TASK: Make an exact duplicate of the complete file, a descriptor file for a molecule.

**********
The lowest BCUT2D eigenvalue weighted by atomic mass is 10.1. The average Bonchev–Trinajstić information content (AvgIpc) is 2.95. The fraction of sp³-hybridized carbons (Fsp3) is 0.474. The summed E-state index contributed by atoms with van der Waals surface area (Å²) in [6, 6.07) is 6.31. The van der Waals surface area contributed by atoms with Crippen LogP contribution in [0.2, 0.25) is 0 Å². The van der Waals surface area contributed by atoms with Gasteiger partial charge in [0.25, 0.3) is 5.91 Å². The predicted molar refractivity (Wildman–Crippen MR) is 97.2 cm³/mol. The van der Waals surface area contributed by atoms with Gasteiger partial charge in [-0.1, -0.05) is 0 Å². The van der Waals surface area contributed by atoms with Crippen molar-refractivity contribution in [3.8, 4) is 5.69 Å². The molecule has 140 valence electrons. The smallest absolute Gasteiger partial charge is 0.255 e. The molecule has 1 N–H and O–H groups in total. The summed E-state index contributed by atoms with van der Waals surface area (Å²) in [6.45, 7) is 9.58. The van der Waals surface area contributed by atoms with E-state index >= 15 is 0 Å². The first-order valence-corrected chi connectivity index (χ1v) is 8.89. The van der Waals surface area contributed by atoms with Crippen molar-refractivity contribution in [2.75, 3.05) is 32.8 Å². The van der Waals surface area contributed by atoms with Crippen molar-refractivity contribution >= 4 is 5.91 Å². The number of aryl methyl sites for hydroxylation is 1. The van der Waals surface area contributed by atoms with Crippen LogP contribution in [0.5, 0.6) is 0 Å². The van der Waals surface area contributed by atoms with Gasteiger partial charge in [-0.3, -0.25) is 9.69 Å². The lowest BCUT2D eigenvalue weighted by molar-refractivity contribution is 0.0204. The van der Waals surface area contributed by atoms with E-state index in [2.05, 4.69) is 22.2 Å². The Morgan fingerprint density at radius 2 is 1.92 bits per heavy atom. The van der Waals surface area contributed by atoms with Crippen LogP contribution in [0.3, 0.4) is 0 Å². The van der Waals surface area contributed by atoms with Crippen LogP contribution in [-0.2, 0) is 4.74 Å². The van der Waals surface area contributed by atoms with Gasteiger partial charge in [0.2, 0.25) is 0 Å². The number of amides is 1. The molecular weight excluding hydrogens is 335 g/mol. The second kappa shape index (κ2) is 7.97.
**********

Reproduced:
The lowest BCUT2D eigenvalue weighted by atomic mass is 10.1. The average Bonchev–Trinajstić information content (AvgIpc) is 2.95. The fraction of sp³-hybridized carbons (Fsp3) is 0.474. The summed E-state index contributed by atoms with van der Waals surface area (Å²) in [6, 6.07) is 6.31. The van der Waals surface area contributed by atoms with Crippen LogP contribution in [0.2, 0.25) is 0 Å². The van der Waals surface area contributed by atoms with Gasteiger partial charge in [0.25, 0.3) is 5.91 Å². The predicted molar refractivity (Wildman–Crippen MR) is 97.2 cm³/mol. The van der Waals surface area contributed by atoms with Gasteiger partial charge in [-0.1, -0.05) is 0 Å². The van der Waals surface area contributed by atoms with Crippen molar-refractivity contribution in [3.8, 4) is 5.69 Å². The molecule has 140 valence electrons. The smallest absolute Gasteiger partial charge is 0.255 e. The molecule has 1 N–H and O–H groups in total. The summed E-state index contributed by atoms with van der Waals surface area (Å²) in [6.45, 7) is 9.58. The van der Waals surface area contributed by atoms with E-state index >= 15 is 0 Å². The first-order valence-corrected chi connectivity index (χ1v) is 8.89. The van der Waals surface area contributed by atoms with Crippen molar-refractivity contribution in [2.75, 3.05) is 32.8 Å². The van der Waals surface area contributed by atoms with Crippen molar-refractivity contribution >= 4 is 5.91 Å². The number of aryl methyl sites for hydroxylation is 1. The van der Waals surface area contributed by atoms with Crippen LogP contribution in [0.5, 0.6) is 0 Å². The van der Waals surface area contributed by atoms with Gasteiger partial charge in [-0.3, -0.25) is 9.69 Å². The lowest BCUT2D eigenvalue weighted by molar-refractivity contribution is 0.0204. The van der Waals surface area contributed by atoms with E-state index in [2.05, 4.69) is 22.2 Å². The Morgan fingerprint density at radius 2 is 1.92 bits per heavy atom. The van der Waals surface area contributed by atoms with Crippen LogP contribution in [0.3, 0.4) is 0 Å². The van der Waals surface area contributed by atoms with Crippen LogP contribution in [-0.2, 0) is 4.74 Å². The van der Waals surface area contributed by atoms with Gasteiger partial charge in [0.2, 0.25) is 0 Å². The number of amides is 1. The molecular weight excluding hydrogens is 335 g/mol. The second kappa shape index (κ2) is 7.97.